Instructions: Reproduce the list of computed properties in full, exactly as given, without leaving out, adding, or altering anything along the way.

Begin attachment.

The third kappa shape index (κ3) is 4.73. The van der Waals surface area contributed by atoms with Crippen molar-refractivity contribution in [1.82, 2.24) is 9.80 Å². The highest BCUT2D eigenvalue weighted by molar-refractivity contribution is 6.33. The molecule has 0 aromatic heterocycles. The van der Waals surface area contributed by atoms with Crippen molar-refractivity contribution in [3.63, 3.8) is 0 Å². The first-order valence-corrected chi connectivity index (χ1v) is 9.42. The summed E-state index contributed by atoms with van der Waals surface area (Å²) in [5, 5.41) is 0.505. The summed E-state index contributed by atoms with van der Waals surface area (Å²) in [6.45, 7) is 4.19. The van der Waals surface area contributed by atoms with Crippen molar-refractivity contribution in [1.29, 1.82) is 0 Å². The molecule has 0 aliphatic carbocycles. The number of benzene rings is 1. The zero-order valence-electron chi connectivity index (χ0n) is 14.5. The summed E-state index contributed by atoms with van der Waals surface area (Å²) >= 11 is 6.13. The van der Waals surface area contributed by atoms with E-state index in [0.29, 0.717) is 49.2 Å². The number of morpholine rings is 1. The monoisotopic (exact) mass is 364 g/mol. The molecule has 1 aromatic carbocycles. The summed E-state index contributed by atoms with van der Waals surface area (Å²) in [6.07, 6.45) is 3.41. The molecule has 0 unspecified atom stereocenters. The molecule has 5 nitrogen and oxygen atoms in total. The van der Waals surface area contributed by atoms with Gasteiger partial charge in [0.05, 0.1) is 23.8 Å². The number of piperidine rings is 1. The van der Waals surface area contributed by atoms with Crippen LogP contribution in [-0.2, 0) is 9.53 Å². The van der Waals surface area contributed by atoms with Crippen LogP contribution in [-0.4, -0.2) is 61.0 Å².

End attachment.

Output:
The third kappa shape index (κ3) is 4.73. The van der Waals surface area contributed by atoms with Crippen molar-refractivity contribution in [1.82, 2.24) is 9.80 Å². The highest BCUT2D eigenvalue weighted by molar-refractivity contribution is 6.33. The molecule has 0 aromatic heterocycles. The van der Waals surface area contributed by atoms with Crippen molar-refractivity contribution in [3.63, 3.8) is 0 Å². The first-order valence-corrected chi connectivity index (χ1v) is 9.42. The summed E-state index contributed by atoms with van der Waals surface area (Å²) in [5, 5.41) is 0.505. The summed E-state index contributed by atoms with van der Waals surface area (Å²) in [6.45, 7) is 4.19. The van der Waals surface area contributed by atoms with Crippen molar-refractivity contribution in [1.29, 1.82) is 0 Å². The molecule has 0 aliphatic carbocycles. The number of benzene rings is 1. The zero-order valence-electron chi connectivity index (χ0n) is 14.5. The summed E-state index contributed by atoms with van der Waals surface area (Å²) >= 11 is 6.13. The van der Waals surface area contributed by atoms with E-state index in [0.29, 0.717) is 49.2 Å². The number of morpholine rings is 1. The monoisotopic (exact) mass is 364 g/mol. The molecule has 1 aromatic carbocycles. The summed E-state index contributed by atoms with van der Waals surface area (Å²) in [6.07, 6.45) is 3.41. The molecule has 0 unspecified atom stereocenters. The molecule has 5 nitrogen and oxygen atoms in total. The van der Waals surface area contributed by atoms with Gasteiger partial charge in [0.05, 0.1) is 23.8 Å². The number of piperidine rings is 1. The van der Waals surface area contributed by atoms with Crippen LogP contribution in [-0.2, 0) is 9.53 Å². The van der Waals surface area contributed by atoms with Crippen LogP contribution in [-0.4, -0.2) is 61.0 Å².